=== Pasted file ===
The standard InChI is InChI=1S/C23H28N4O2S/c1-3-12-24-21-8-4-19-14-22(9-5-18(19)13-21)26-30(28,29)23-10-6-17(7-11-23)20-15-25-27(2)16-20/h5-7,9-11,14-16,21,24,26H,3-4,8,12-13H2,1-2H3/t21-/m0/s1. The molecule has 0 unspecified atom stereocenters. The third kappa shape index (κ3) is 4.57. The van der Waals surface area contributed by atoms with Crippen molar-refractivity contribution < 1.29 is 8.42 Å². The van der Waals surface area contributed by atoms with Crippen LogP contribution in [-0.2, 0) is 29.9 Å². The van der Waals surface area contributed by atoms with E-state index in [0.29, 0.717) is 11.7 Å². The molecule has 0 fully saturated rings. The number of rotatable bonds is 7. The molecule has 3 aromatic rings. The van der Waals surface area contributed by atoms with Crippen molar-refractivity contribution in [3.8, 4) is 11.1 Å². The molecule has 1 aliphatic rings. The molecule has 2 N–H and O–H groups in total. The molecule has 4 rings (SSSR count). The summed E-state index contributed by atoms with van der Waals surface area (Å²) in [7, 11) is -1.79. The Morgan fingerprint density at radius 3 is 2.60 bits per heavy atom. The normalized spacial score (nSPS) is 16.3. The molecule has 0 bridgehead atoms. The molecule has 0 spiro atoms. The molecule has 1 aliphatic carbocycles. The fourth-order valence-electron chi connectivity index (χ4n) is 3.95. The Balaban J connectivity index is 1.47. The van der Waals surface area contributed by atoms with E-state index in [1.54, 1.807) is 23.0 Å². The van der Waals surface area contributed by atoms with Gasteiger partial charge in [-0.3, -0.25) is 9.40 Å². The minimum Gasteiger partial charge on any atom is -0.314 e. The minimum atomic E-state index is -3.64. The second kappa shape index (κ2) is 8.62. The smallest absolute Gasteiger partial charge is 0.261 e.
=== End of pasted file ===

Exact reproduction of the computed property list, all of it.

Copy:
The standard InChI is InChI=1S/C23H28N4O2S/c1-3-12-24-21-8-4-19-14-22(9-5-18(19)13-21)26-30(28,29)23-10-6-17(7-11-23)20-15-25-27(2)16-20/h5-7,9-11,14-16,21,24,26H,3-4,8,12-13H2,1-2H3/t21-/m0/s1. The molecule has 0 unspecified atom stereocenters. The third kappa shape index (κ3) is 4.57. The van der Waals surface area contributed by atoms with Crippen molar-refractivity contribution < 1.29 is 8.42 Å². The van der Waals surface area contributed by atoms with Crippen LogP contribution in [-0.2, 0) is 29.9 Å². The van der Waals surface area contributed by atoms with E-state index in [0.29, 0.717) is 11.7 Å². The molecule has 0 fully saturated rings. The number of rotatable bonds is 7. The molecule has 3 aromatic rings. The van der Waals surface area contributed by atoms with Crippen molar-refractivity contribution in [3.8, 4) is 11.1 Å². The molecule has 1 aliphatic rings. The molecule has 2 N–H and O–H groups in total. The molecule has 4 rings (SSSR count). The summed E-state index contributed by atoms with van der Waals surface area (Å²) in [7, 11) is -1.79. The Morgan fingerprint density at radius 3 is 2.60 bits per heavy atom. The normalized spacial score (nSPS) is 16.3. The molecule has 0 bridgehead atoms. The molecule has 0 spiro atoms. The molecule has 1 aliphatic carbocycles. The fourth-order valence-electron chi connectivity index (χ4n) is 3.95. The Balaban J connectivity index is 1.47. The van der Waals surface area contributed by atoms with E-state index in [1.54, 1.807) is 23.0 Å². The van der Waals surface area contributed by atoms with Gasteiger partial charge in [-0.3, -0.25) is 9.40 Å². The minimum Gasteiger partial charge on any atom is -0.314 e. The minimum atomic E-state index is -3.64. The second kappa shape index (κ2) is 8.62. The smallest absolute Gasteiger partial charge is 0.261 e.